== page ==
Publication details for Dr Halim KusumaatmajaKusumaatmaja, H, Hemingway, E. J. & Fielding, S. M. (2016). Moving contact line dynamics: from diffuse to sharp interfaces. Journal of Fluid Mechanics 788: 209-227.
- Publication type: Journal Article
- ISSN/ISBN: 0022-1120 (print), 1469-7645 (electronic)
- DOI: 10.1017/jfm.2015.697
- Further publication details on publisher web site
- Durham Research Online (DRO) - may include full text
Author(s) from Durham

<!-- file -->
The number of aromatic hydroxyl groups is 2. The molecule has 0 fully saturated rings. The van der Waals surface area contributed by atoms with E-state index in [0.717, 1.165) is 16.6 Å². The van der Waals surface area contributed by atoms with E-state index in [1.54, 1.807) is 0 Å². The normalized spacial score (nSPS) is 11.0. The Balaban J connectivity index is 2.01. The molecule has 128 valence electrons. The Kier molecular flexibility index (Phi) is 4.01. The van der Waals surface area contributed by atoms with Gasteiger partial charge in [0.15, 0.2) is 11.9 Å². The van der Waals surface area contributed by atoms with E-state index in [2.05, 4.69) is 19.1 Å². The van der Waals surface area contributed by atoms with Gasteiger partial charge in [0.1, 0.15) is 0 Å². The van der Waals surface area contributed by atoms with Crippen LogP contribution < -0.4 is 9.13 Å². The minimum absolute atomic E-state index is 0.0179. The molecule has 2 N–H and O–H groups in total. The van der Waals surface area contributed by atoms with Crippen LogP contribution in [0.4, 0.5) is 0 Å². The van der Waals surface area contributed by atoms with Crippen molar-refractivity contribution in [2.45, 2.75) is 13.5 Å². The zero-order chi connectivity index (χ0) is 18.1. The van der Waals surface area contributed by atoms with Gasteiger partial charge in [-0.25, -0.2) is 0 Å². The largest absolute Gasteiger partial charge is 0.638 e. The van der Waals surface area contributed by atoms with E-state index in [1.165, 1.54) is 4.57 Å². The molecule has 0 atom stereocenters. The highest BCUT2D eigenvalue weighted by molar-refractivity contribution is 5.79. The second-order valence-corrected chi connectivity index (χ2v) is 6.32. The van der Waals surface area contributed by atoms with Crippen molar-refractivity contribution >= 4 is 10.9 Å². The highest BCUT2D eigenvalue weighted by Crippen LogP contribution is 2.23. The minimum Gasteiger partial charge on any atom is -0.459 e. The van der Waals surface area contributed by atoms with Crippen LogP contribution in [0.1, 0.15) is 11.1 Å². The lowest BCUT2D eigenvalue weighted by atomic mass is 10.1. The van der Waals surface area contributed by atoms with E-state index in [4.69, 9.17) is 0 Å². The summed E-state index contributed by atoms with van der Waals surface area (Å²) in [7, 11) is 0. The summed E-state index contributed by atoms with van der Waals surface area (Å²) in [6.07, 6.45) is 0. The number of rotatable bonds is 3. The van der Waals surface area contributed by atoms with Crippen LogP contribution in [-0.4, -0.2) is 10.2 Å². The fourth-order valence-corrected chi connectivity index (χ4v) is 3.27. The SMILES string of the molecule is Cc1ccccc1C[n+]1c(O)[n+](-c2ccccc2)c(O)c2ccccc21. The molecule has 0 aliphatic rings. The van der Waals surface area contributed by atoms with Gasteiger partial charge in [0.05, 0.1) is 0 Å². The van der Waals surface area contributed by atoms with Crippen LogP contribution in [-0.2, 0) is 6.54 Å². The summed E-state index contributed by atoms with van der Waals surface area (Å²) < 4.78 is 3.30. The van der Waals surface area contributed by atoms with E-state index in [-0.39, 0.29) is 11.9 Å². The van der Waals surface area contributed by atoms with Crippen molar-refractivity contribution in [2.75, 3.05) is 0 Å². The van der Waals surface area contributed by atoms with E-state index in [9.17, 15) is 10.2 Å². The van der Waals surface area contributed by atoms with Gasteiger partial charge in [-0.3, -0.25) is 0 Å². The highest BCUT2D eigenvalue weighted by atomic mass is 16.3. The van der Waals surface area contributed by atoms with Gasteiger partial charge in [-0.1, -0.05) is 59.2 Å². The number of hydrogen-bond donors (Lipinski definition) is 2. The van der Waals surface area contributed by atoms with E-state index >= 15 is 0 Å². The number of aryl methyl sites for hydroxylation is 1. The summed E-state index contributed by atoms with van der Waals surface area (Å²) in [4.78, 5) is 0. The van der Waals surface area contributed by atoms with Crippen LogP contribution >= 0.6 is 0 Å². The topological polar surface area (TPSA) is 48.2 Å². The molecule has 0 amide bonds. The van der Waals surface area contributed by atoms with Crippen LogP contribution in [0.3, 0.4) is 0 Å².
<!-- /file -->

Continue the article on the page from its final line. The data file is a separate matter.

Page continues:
We reconcile two scaling laws that have been proposed in the literature for the slip length associated with a moving contact line in diffuse interface models, by demonstrating each to apply in a different regime of the ratio of the microscopic interfacial width l and the macroscopic diffusive length lD=(Mη)1/2, where η is the fluid viscosity and M the mobility governing intermolecular diffusion. For small lD/l we find a diffuse interface regime in which the slip length scales as ξ∼(lDl)1/2. For larger lD/l>1 we find a sharp interface regime in which the slip length depends only on the diffusive length, ξ∼lD∼(Mη)1/2, and therefore only on the macroscopic variables η and M, independent of the microscopic interfacial width l. We also give evidence that modifying the microscopic interfacial terms in the model’s free energy functional appears to affect the value of the slip length only in the diffuse interface regime, consistent with the slip length depending only on macroscopic variables in the sharp interface regime. Finally, we demonstrate the dependence of the dynamic contact angle on the capillary number to be in excellent agreement with the theoretical prediction of Cox (J. Fluid Mech., vol. 168, 1986, p. 169), provided we allow the slip length to be rescaled by a dimensionless prefactor. This prefactor appears to converge to unity in the sharp interface limit, but is smaller in the diffuse interface limit. The excellent agreement of results obtained using three independent numerical methods, across several decades of the relevant dimensionless variables, demonstrates our findings to be free of numerical artefacts.